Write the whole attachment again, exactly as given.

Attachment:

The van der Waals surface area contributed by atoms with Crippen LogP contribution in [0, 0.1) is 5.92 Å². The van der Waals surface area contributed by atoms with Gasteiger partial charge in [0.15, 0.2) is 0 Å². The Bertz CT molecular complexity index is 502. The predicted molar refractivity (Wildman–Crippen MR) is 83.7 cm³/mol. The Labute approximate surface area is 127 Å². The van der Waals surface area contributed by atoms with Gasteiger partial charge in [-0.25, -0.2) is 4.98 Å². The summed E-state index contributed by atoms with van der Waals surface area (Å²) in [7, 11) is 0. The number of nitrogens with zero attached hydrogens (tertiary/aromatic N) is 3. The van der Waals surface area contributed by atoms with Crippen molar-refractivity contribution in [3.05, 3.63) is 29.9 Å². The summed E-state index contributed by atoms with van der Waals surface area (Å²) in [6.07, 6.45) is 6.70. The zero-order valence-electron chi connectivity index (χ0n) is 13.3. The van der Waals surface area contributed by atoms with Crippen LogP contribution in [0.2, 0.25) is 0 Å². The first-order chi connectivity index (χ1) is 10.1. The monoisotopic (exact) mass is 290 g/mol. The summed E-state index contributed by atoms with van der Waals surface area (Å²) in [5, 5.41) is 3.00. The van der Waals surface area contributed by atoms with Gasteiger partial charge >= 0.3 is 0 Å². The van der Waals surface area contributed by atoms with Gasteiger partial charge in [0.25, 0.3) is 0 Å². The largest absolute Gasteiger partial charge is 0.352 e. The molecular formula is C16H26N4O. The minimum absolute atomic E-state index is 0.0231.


The van der Waals surface area contributed by atoms with Crippen LogP contribution in [0, 0.1) is 5.92 Å². The van der Waals surface area contributed by atoms with Gasteiger partial charge in [0.15, 0.2) is 0 Å². The Bertz CT molecular complexity index is 502. The predicted molar refractivity (Wildman–Crippen MR) is 83.7 cm³/mol. The Labute approximate surface area is 127 Å². The van der Waals surface area contributed by atoms with Gasteiger partial charge in [-0.25, -0.2) is 4.98 Å². The summed E-state index contributed by atoms with van der Waals surface area (Å²) in [7, 11) is 0. The number of nitrogens with zero attached hydrogens (tertiary/aromatic N) is 3. The van der Waals surface area contributed by atoms with Crippen molar-refractivity contribution in [3.05, 3.63) is 29.9 Å². The summed E-state index contributed by atoms with van der Waals surface area (Å²) in [6.07, 6.45) is 6.70. The zero-order valence-electron chi connectivity index (χ0n) is 13.3. The van der Waals surface area contributed by atoms with Crippen LogP contribution in [0.2, 0.25) is 0 Å². The first-order chi connectivity index (χ1) is 10.1. The monoisotopic (exact) mass is 290 g/mol. The summed E-state index contributed by atoms with van der Waals surface area (Å²) in [5, 5.41) is 3.00. The van der Waals surface area contributed by atoms with Gasteiger partial charge >= 0.3 is 0 Å². The van der Waals surface area contributed by atoms with Gasteiger partial charge in [0.25, 0.3) is 0 Å². The largest absolute Gasteiger partial charge is 0.352 e. The molecular formula is C16H26N4O. The minimum absolute atomic E-state index is 0.0231.